In the aftermath of the North Carolina coal ash spill, critics want to know who dropped the ball and let it happen.
One high-profile argument is that the state's Department of Environment and Natural Resources failed to do its job and instead served the interests of Duke Energy, the utility that spilled the ash.
According to the New York Times, the department began taking a soft approach to regulation long before the spill.
Regulators took the approach of focusing on "customer service, meaning issuing environmental permits for businesses as quickly as possible," the report said.
But after the coal ash spill last month that approach came under scrutiny. "When the nation’s largest utility, Duke Energy, spilled 39,000 tons of coal ash into the Dan River in early February, [the department's approach suddenly began] playing out in a different light. Federal prosecutors have begun a criminal investigation into the spill and the relations between Duke and regulators at the environmental agency," the report said.
The department initially coordinated with Duke Energy in the aftermath of the spill.
"The agency cooperated closely with Duke Energy, joining the utility in issuing statements that downplayed its severity," the Los Angeles Times reported.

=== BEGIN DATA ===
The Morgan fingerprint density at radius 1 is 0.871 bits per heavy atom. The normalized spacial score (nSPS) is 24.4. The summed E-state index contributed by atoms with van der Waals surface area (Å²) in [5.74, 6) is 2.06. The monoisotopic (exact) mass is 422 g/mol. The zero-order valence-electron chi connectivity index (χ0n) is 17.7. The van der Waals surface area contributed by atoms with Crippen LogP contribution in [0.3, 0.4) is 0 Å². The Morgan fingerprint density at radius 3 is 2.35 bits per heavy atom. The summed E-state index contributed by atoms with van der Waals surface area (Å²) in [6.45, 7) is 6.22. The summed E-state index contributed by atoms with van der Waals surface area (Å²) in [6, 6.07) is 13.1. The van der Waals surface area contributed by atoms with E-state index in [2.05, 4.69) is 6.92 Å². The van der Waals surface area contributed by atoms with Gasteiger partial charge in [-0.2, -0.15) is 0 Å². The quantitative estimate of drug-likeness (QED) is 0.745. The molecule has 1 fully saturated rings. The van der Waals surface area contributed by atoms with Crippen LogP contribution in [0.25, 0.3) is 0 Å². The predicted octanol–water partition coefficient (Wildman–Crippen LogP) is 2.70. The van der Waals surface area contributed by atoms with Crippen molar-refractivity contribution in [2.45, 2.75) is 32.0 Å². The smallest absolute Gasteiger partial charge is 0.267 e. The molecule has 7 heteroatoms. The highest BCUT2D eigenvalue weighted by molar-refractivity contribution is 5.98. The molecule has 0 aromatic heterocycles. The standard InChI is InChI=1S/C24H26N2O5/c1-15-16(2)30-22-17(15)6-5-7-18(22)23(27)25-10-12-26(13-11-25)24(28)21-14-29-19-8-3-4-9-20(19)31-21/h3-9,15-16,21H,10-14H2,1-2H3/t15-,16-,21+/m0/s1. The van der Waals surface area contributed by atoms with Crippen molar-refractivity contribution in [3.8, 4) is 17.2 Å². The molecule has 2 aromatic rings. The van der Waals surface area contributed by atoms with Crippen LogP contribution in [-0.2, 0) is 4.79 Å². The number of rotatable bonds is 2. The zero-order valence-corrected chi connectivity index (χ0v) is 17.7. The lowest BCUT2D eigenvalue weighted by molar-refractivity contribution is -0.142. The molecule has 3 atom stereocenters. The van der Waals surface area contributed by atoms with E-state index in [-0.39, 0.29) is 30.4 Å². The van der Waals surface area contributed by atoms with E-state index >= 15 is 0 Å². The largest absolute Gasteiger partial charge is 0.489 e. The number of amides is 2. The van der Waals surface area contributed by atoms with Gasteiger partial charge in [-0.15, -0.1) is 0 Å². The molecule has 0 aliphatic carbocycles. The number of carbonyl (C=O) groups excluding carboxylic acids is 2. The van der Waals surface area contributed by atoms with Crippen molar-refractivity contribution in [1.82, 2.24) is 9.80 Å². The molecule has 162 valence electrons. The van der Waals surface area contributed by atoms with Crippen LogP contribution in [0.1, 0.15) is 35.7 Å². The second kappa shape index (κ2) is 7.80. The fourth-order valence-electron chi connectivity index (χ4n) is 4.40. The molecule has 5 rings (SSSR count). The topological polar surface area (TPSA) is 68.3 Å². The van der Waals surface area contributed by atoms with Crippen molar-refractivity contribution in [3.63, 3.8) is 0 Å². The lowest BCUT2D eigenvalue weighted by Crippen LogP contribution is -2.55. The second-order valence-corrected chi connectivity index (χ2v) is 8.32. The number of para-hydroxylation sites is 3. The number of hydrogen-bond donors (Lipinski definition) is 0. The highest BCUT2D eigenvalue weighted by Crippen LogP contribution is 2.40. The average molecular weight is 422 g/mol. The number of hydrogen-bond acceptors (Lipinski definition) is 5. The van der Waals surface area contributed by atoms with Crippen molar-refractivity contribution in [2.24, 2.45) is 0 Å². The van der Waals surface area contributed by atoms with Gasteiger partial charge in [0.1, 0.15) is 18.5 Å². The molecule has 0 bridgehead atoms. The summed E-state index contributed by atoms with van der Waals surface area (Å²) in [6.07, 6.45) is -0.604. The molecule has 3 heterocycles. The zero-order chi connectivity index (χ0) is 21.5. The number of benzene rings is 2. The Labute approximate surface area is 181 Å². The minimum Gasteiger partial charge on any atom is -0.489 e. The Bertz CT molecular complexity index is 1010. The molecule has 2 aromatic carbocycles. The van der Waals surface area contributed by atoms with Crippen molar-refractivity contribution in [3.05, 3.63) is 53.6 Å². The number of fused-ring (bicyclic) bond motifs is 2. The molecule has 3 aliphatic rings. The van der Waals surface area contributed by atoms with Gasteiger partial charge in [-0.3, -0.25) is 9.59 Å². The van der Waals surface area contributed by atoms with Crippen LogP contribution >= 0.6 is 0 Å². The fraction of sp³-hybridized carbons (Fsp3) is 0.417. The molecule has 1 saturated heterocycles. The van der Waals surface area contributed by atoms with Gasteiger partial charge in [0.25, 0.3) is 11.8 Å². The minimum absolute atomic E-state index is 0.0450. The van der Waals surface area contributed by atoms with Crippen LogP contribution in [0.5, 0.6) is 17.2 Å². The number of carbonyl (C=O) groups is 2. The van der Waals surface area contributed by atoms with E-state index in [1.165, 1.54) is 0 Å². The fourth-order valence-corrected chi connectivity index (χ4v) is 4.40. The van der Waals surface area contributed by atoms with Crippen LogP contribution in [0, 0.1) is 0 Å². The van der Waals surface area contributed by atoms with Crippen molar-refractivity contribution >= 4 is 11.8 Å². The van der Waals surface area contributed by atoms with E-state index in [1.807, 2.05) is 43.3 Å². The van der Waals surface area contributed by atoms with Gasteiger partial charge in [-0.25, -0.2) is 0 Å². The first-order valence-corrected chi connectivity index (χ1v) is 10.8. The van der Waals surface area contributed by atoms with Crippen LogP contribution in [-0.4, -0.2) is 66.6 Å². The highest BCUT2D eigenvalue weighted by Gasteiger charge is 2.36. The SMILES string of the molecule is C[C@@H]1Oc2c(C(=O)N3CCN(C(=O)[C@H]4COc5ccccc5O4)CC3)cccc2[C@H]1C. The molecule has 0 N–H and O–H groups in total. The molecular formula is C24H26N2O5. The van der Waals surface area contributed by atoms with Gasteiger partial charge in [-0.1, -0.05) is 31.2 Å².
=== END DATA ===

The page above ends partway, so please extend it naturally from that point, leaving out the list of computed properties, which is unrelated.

But since then the agency has "backed down in the face of public pressure. It also backtracked on initial statements about safe surface-water levels, acknowledging a week after the spill that it had detected unsafe levels of arsenic."
An agreement between Duke Energy and the department, reached last year, has come under major criticism since the spill. Critics say the deal, which covered the issue of coal ash ponds, was weak and failed to protect the public. "It included a minimal fine but no order that Duke remove the ash — the waste from burning coal to generate electricity — from its leaky, unlined ponds," the New York Times said.
Is the department taking a tougher approach now?
This month, it cited five power plants owned by Duke Energy "for violating water pollution laws," according to a separate New York Times article. The citations carried the potential for fines up to $25,000 per day for each plant. They charged Duke "with failing to obtain storm-water permits under federal law," the report said.
The effects of the spill continue to mount. Over a month after the spill, debris was found beyond state borders. A "hazardous materials unit [in Virginia] found coal ash in the Dan River from the massive spill," the Associated Press reported.
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Image credit: "Responders take core sample as ta," © 2014 USFWS/Southeast, used under an Attribution 2.0 Generic license: http://creativecommons.org/licenses/by/2.0/deed.en
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